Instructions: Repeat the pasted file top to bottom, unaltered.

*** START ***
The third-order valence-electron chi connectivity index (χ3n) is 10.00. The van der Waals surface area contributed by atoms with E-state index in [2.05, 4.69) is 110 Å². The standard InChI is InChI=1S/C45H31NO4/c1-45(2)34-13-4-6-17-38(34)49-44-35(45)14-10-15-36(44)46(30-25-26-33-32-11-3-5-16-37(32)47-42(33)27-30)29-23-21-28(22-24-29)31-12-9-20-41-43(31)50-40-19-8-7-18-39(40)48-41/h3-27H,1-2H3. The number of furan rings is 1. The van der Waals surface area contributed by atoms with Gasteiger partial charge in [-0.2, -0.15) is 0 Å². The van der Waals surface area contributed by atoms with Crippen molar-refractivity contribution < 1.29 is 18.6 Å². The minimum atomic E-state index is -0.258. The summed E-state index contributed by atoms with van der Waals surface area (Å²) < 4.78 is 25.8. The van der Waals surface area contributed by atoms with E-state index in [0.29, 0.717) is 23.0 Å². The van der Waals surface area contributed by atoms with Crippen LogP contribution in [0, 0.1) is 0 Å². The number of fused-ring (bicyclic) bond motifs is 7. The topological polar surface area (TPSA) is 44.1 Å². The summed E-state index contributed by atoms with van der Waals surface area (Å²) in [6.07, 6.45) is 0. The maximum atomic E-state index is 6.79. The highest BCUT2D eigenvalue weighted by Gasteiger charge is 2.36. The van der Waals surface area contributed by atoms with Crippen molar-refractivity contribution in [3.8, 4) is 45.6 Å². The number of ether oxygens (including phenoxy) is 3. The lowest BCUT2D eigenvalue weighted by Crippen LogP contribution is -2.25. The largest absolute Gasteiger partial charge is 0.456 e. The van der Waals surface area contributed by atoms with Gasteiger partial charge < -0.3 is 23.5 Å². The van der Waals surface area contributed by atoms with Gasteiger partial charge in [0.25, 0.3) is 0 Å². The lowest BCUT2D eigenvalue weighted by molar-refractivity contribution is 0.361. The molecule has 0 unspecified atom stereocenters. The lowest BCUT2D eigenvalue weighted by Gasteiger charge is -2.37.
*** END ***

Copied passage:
The third-order valence-electron chi connectivity index (χ3n) is 10.00. The van der Waals surface area contributed by atoms with E-state index in [2.05, 4.69) is 110 Å². The standard InChI is InChI=1S/C45H31NO4/c1-45(2)34-13-4-6-17-38(34)49-44-35(45)14-10-15-36(44)46(30-25-26-33-32-11-3-5-16-37(32)47-42(33)27-30)29-23-21-28(22-24-29)31-12-9-20-41-43(31)50-40-19-8-7-18-39(40)48-41/h3-27H,1-2H3. The number of furan rings is 1. The van der Waals surface area contributed by atoms with Gasteiger partial charge in [-0.2, -0.15) is 0 Å². The van der Waals surface area contributed by atoms with Crippen molar-refractivity contribution < 1.29 is 18.6 Å². The minimum atomic E-state index is -0.258. The summed E-state index contributed by atoms with van der Waals surface area (Å²) < 4.78 is 25.8. The van der Waals surface area contributed by atoms with E-state index in [0.29, 0.717) is 23.0 Å². The van der Waals surface area contributed by atoms with Crippen LogP contribution in [0, 0.1) is 0 Å². The number of fused-ring (bicyclic) bond motifs is 7. The topological polar surface area (TPSA) is 44.1 Å². The summed E-state index contributed by atoms with van der Waals surface area (Å²) in [6.07, 6.45) is 0. The maximum atomic E-state index is 6.79. The highest BCUT2D eigenvalue weighted by Gasteiger charge is 2.36. The van der Waals surface area contributed by atoms with Crippen molar-refractivity contribution in [3.8, 4) is 45.6 Å². The number of ether oxygens (including phenoxy) is 3. The lowest BCUT2D eigenvalue weighted by Crippen LogP contribution is -2.25. The largest absolute Gasteiger partial charge is 0.456 e. The van der Waals surface area contributed by atoms with Gasteiger partial charge < -0.3 is 23.5 Å². The van der Waals surface area contributed by atoms with Gasteiger partial charge in [0.25, 0.3) is 0 Å². The lowest BCUT2D eigenvalue weighted by molar-refractivity contribution is 0.361. The molecule has 0 unspecified atom stereocenters. The lowest BCUT2D eigenvalue weighted by Gasteiger charge is -2.37.